Juneteenth and All That Jazz in Psychiatry


Racism must be addressed on an ongoing basis.


Scott Wong/AdobeStock


My wife and I are in Minneapolis, where George Floyd was murdered by a convicted police officer at the beginning of pandemic on May 26, 2020. After his death, rousing calls of Black Lives Matter and a resurgence of concern for racism emerged not only in this country, but throughout the world, and within psychiatry.

It is also Juneteenth today, now a federal and Minnesota state holiday commemorating the emancipation of slaves in Texas on June 19, 1865. When we lived in Houston from 1977-1989, Juneteenth Day was a joyous celebration in which we participated in our clinic and in the city, much more so than the muted ones we experienced in the north.

However, it may be obvious that while President Lincoln issued the Emancipation Proclamation on January 1, 1863, there was a long delay to Texas, due to the remoteness of the location and the low number of Union troops. Maybe it was also conscious and unconscious denial of the freedom change.

Such time periods, as in the case of George Floyd and Juneteenth Day in Texas, lends itself to a consideration of what has changed during those times after the crisis, does it not?

I suppose that President Biden recognizing Juneteenth as a federal holiday in 2021 is an important milestone. Has it also contributed to the reduction of racism in all its ramifications? Up-to-date studies and research in answering that question seem hard to find.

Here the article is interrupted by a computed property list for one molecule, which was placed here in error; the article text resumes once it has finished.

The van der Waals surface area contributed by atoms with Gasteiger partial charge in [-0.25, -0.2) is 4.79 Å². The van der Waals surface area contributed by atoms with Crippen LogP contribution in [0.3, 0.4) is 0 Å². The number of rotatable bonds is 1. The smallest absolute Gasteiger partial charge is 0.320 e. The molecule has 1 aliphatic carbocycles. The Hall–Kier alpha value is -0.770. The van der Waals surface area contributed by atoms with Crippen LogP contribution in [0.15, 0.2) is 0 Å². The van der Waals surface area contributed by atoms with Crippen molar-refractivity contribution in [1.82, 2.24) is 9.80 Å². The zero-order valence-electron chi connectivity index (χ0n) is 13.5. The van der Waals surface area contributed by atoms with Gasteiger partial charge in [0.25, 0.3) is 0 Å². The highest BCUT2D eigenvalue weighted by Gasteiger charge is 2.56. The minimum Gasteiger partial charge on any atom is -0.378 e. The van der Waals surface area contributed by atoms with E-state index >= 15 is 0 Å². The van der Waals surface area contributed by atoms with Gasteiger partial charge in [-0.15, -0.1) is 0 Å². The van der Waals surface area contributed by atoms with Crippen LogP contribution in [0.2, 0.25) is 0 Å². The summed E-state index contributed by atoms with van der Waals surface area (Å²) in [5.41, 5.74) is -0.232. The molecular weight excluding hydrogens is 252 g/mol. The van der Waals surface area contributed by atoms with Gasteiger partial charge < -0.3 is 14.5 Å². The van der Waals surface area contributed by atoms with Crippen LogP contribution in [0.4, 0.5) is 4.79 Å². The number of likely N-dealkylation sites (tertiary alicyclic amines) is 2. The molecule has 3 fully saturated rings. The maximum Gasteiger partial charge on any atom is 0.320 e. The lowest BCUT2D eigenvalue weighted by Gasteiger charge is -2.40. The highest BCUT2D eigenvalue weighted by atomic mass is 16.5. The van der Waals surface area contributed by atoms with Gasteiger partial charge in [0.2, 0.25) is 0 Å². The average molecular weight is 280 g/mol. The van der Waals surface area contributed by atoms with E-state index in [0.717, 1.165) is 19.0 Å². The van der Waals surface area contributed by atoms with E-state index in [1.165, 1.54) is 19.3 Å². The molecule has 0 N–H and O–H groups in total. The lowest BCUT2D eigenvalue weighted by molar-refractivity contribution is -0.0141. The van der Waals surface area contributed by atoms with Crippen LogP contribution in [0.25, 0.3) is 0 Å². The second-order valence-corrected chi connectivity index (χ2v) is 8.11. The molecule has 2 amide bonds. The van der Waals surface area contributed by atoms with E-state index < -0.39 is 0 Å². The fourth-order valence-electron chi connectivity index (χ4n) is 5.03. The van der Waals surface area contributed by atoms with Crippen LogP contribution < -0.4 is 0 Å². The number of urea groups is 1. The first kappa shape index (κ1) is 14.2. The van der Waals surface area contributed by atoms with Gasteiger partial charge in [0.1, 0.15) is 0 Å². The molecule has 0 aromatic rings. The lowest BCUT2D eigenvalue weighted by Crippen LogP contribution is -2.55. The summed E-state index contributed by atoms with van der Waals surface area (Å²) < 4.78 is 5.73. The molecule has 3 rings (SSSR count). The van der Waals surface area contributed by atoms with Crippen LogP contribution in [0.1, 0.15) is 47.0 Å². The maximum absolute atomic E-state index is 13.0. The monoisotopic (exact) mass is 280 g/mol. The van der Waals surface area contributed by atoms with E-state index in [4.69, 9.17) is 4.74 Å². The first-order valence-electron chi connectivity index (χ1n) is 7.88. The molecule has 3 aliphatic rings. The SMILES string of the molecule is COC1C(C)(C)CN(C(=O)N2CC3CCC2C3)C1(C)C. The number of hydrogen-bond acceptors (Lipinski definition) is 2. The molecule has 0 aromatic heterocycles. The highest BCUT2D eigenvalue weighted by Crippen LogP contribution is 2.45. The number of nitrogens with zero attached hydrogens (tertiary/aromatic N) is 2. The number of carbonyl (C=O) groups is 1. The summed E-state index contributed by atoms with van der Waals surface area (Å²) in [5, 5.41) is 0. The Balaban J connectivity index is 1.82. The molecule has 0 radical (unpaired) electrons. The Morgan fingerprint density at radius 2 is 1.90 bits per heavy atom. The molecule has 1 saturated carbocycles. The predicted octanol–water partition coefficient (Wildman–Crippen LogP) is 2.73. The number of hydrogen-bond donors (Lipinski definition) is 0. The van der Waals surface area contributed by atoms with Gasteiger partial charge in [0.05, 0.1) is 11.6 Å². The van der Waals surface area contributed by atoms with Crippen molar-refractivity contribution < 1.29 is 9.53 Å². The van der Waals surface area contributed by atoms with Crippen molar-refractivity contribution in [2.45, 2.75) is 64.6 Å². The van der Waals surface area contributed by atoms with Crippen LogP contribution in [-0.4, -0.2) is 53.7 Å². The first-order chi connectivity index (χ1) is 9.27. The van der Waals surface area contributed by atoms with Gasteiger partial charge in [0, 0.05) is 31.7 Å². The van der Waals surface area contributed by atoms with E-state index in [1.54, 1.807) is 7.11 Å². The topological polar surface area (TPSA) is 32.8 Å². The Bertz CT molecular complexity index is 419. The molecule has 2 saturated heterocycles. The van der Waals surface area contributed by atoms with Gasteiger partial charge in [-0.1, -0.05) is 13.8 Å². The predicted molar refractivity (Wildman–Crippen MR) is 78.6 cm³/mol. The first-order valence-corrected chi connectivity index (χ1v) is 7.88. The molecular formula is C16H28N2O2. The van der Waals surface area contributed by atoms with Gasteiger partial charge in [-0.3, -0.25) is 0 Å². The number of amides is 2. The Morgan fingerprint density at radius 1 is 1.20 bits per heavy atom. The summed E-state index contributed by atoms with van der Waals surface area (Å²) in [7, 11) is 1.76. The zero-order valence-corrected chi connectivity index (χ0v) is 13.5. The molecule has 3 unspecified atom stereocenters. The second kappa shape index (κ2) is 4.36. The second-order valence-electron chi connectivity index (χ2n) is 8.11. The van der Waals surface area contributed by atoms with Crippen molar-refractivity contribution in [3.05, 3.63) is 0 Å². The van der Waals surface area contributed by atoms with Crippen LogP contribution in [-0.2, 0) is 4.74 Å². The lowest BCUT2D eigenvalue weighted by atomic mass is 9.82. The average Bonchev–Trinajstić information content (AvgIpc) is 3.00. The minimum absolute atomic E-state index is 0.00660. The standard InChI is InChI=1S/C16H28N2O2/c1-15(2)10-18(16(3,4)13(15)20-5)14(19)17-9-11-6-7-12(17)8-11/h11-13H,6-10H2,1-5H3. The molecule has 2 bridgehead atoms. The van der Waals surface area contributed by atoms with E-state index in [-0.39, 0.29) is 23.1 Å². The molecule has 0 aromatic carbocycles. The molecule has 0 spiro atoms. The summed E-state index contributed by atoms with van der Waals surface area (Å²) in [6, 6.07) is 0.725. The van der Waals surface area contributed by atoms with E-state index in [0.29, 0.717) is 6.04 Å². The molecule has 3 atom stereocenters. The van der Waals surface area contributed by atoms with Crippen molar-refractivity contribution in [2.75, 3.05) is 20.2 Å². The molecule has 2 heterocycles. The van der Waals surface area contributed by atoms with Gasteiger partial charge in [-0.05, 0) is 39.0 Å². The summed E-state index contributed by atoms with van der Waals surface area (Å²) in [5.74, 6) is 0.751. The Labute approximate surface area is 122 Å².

A United Nations report from September 30th, 2022, brought the headline “Little progress combating systemic racism against people of African descent: UN report.”1 This report included other countries and concluded that the new initiatives were falling short of what was necessary, including continued harm at the hands of law enforcement. As an article in the New York Times discussed on June 16, “What Has Happened in Minneapolis Since George Floyd Was Murdered,” a 2022 state review found that racism was endemic in the police department, and the major change has been a reduction from 900 to 600 officers.2 On the same day, a Washington Post article concluded that “Black Americans more upbeat but fear worsening racism, poll finds.”3 The common societal strategy, especially since George Floyd’s death, of diversity, equity, and inclusion (DEI) training, has proven to be unhelpful and, with some backlash, sometimes counterproductive,4 yet is still used, perhaps as some show of concern or value postering.